Find Out How To Put Your Money Where Your Mouth Is

It’s a dangerous thing to have too many convictions and too few actions to support those convictions.

It’s dangerous for all the obvious reasons: you tend to become a hypocrite, you tend not to actually help, etc. But it’s also dangerous for your ability to form new convictions. I’ve noticed it in myself: a growing feeling of being jaded at the problems I hear about in the news.

I could certainly be “aware” or “raise awareness” about the new issues of the day in community relations, environment, education, government, etc. But what would I really be adding? There are millions of people who make “awareness” their job.

And so I’ve tended in the past few years to focus my efforts on a few localized initiatives (church and community) and a handful of bigger ones (clean water, monetary freedom, education alternatives) while ignoring most of the “hot issues.”

But then there are things like the protests in Hong Kong.

From when I first heard about the large-scale resistance happening there in reaction against overreaching Chinese surveillance, it had been on the edge of my mind. I was opposed to the Chinese state, I was supportive of the cause of a free Hong Kong, but I was afraid to form much of an opinion partly for fear of becoming another “awareness raiser.” How could I really help that situation? The feeling of helplessness made me feel less like learning about the plight of the city, and I admit I buried my head in the sand about it.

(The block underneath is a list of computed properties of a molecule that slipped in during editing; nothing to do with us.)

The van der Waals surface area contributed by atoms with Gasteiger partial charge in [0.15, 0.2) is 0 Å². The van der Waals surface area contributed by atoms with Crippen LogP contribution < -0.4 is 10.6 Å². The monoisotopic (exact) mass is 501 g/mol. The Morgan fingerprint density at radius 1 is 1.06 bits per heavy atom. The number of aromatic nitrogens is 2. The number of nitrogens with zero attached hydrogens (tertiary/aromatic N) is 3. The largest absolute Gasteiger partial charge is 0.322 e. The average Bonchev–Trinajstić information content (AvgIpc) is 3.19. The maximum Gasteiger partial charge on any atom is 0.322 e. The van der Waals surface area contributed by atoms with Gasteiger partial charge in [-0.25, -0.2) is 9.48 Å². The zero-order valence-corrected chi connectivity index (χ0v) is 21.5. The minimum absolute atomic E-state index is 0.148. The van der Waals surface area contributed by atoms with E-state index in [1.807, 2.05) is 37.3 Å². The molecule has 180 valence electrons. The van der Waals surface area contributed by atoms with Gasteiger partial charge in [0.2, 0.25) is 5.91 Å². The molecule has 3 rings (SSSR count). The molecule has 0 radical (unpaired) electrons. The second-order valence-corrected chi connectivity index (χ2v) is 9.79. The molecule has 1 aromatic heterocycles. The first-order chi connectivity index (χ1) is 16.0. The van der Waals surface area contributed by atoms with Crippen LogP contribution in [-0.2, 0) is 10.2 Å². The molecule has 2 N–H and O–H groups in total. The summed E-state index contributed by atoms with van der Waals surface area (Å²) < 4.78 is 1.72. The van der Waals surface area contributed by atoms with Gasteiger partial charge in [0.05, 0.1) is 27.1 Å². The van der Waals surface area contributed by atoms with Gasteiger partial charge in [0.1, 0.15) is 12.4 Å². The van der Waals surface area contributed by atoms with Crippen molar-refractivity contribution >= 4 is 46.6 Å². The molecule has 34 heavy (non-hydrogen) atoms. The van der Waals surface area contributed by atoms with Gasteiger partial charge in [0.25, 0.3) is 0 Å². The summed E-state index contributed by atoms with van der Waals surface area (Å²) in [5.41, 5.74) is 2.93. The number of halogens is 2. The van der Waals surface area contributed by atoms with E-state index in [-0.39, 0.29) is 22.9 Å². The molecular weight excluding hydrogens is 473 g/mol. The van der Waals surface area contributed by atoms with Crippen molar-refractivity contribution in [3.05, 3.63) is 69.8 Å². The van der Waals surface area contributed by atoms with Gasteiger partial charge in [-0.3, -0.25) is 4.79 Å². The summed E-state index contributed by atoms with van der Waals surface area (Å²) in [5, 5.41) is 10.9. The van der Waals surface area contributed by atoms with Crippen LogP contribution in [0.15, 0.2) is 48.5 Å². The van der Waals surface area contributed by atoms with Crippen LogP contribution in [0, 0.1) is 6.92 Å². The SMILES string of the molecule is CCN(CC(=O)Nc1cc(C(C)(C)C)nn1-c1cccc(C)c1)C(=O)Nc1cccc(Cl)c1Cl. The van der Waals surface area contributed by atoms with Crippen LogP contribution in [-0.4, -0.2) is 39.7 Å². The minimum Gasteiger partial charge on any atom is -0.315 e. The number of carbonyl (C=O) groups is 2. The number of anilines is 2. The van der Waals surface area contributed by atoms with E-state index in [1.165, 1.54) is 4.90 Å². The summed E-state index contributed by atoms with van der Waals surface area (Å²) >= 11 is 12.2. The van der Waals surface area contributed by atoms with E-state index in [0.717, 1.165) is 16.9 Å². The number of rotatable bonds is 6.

Then I realized it was actually fairly easy to start putting my money where my heart was. There have been multiple GoFundMe’s started to fund supplies for the protestors (many of whom are just teenagers). Someone on Reddit put together a whole list of ways to support the city and its protestors.

I’ve started with just a small donation to the Hong Kong Free Press. I mean to do more. It will be small, but it will be something. And because I know how to help now, I expect I’ll be following these developments with a clearer eye now.

Aligning action with convictions has that clarifying effect. And the actions don’t have to be great.

James Walpole

James Walpole is a writer, startup marketer, and perpetual apprentice. You're reading his blog right now, and he really appreciates it. Don't let it go to his head, though.

Comments 1

  1. Hmmm

    If only…. If only people would apply and act upon their convictions with equal fervor when it is America, Briton or Israel that is under scrutiny. Your example of an over reaching surveillance State encroaching upon the rights and actions of the citizenry legitimately defines all three as dark as, if not darker than China.

    As I am not a regular reader here, I cannot testify as to you commitment as expressed on these pages to resisting the US government trampling all over the Constitution and Bill of Rights, particularly with regard to the 1st, 2nd and 4th Amendments which mirrors China’s war on Freedom and Civil Rights in so many ways. But your point regarding the hypocrisy that lives in all of us is well taken….

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